REVIEW: The Kraken Quartet – “Separate | Migrate”

Conventional time signatures, beware the Kraken! Polyrhythms rule the roost on Separate | Migrate, the new record from Austin’s The Kraken Quartet, self-released by the band this Friday. On songs like “Ox,” that’s a real blessing – the way marimba or vibes jigger and jaunt through a crescendo of sound before landing on their feet…

REVIEW: R. Ring – “Ignite The Rest”

You can tell right from the get-go, from the very first shot right out of the gate, that this thing is going to be pretty damned good. Kicking off in fine form with the single “Cutter,” an infective blast of surging guitars and smoky vocals, Ignite The Rest, the full-length debut from Ohio supergroup R….

REVIEW: Dw. Dunphy – “Your Saturday Sins” 7-Inch

It begins, as Dw. Dunphy’s finest work does, with the voice and the voice alone, this one sweetly multi-tracked into an infinite background. “And when it’s all laid out and you wonder what it’s all about / And when it’s all played through you start to question what’s wrong with you / When the music…

REVIEW: Zu – “Jhator”

It’s hard to imagine that the group behind these two pensive, funereal epics, out now on House of Mythology, is the same one that released Cortar Todo, a kaleidoscopic mélange of thudding post-metal, just two years ago. But such is the case with Zu, which has been upending expectations and rewriting formulas for the better…

REVIEW: Those Who Walk Away – “The Infected Mass”

Talk about a great idea for a ambient recording – just not quite fully realized. Those Who Walk Away’s debut, The Infected Mass, available now on Constellation, is the product of Winnipeg-based composer Matthew Patton. On the record, Patton, who lost his brother in a plane crash, seeks to compose a high-art brand of minimalist…

REVIEW: Anjou – “Epithymia”

It’s tough to pin down and make any kind of broad-stroke judgments about Epithymia, the second LP by ambient power duo Anjou. I’m using the term “power” duo, of course, lightly – maybe even with a trace of sarcasm – as there’s very little thrust or vim and vigor to the new record, out a…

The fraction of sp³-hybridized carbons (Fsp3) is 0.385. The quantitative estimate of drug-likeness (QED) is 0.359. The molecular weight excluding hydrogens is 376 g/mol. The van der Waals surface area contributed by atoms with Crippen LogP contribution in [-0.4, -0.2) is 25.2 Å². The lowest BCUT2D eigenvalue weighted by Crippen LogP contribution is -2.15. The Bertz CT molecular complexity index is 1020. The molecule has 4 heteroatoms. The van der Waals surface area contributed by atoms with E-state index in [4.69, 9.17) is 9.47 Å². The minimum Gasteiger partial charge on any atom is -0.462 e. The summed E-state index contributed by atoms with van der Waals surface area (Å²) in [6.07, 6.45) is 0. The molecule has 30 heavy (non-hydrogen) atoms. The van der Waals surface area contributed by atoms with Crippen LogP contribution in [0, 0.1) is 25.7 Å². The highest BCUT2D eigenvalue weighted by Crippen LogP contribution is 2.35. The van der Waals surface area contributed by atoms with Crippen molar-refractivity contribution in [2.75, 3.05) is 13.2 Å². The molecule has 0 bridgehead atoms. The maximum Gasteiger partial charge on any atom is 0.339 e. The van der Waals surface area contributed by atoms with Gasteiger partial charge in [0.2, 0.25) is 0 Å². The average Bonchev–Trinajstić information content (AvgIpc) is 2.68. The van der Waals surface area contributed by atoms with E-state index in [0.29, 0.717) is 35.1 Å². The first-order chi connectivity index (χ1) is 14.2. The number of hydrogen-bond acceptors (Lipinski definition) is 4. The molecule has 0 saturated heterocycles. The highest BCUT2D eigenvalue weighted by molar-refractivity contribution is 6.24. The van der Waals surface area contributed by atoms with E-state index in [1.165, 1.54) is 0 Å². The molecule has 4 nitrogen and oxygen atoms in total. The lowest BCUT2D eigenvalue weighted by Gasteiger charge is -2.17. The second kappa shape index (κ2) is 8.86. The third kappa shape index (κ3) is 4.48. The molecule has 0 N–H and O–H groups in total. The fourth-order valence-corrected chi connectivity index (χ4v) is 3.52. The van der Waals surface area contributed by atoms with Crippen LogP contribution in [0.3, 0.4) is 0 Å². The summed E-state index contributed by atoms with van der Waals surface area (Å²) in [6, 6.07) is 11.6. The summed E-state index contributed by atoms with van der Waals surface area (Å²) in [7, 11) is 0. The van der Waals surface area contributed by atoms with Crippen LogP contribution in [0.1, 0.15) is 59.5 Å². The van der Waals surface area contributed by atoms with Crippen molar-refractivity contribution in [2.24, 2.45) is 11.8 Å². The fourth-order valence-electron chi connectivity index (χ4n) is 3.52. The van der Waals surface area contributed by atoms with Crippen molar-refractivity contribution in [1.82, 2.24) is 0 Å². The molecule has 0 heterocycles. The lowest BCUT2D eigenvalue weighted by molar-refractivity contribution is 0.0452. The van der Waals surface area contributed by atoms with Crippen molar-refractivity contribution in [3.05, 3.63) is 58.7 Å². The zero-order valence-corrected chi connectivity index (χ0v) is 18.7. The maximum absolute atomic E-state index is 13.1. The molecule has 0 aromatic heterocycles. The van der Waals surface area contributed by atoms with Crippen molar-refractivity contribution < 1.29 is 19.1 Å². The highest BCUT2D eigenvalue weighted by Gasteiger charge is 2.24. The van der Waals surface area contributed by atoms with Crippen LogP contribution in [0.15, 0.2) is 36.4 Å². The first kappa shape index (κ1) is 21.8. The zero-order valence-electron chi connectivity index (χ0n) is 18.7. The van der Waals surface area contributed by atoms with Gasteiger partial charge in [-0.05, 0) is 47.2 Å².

REVIEW: STNNNG – “Veterans of Pleasure”

STNNNG simply has outdone itself with Veterans of Pleasure, its fifth full-length record, out tomorrow on vinyl, CD and digital platforms via Modern Radio Records. The 11-song collection, the first from the veteran Minneapolis post-punk quintet since 2013’s Empire Inward, cuts and slashes at your ears with edgy pronouncements about sex, death and conspicuous consumption,…

REVIEW: High Plains – “Cinderland”

Soundscape master Scott Morgan (better known by his working name, Loscil) and the cellist Mark Bridges have birthed and produced, as the duo High Plains, a debut record of trembling, authentic majesty, and critics will be left puzzled with ways to describe the riveting tones and shuddering beauty of their collaboration. It’s just that good: Top 10 year-ending lists…

REVIEW: Various Artists – “I Said No Doctors!”

Ugh. Just ugh. What more can I say about the compilation I Said No Doctors!, which takes a good premise – what if we recorded an alt record with alt instruments? – and stumbles around before falling short of its goals. The group String Noise impressively echoes Crumb, Oval has his moments, Dan Deacon comes…

REVIEW: Crystal Fairy – S/T

Don’t get me wrong: I like Crystal Fairy’s self-titled debut, I really do. I just don’t love it as much as I think I should. The name on the spine says Crystal Fairy and there’s been lots of pomp & circumstance but the record, out last week, is less a document of a super-group in the making…

REVIEW: Papa M – “Highway Songs”

At first blush, Papa M’s Highway Songs LP is a mess or, at best perhaps, unbalanced. But first blushes, like a journalist’s first drafts of history, are frequently pockmarked with misconceptions and quotes demanding corrections. Many watched as Papa M’s sole member and primary muse, the Slint and Tortoise alum David Pajo, struggled with god…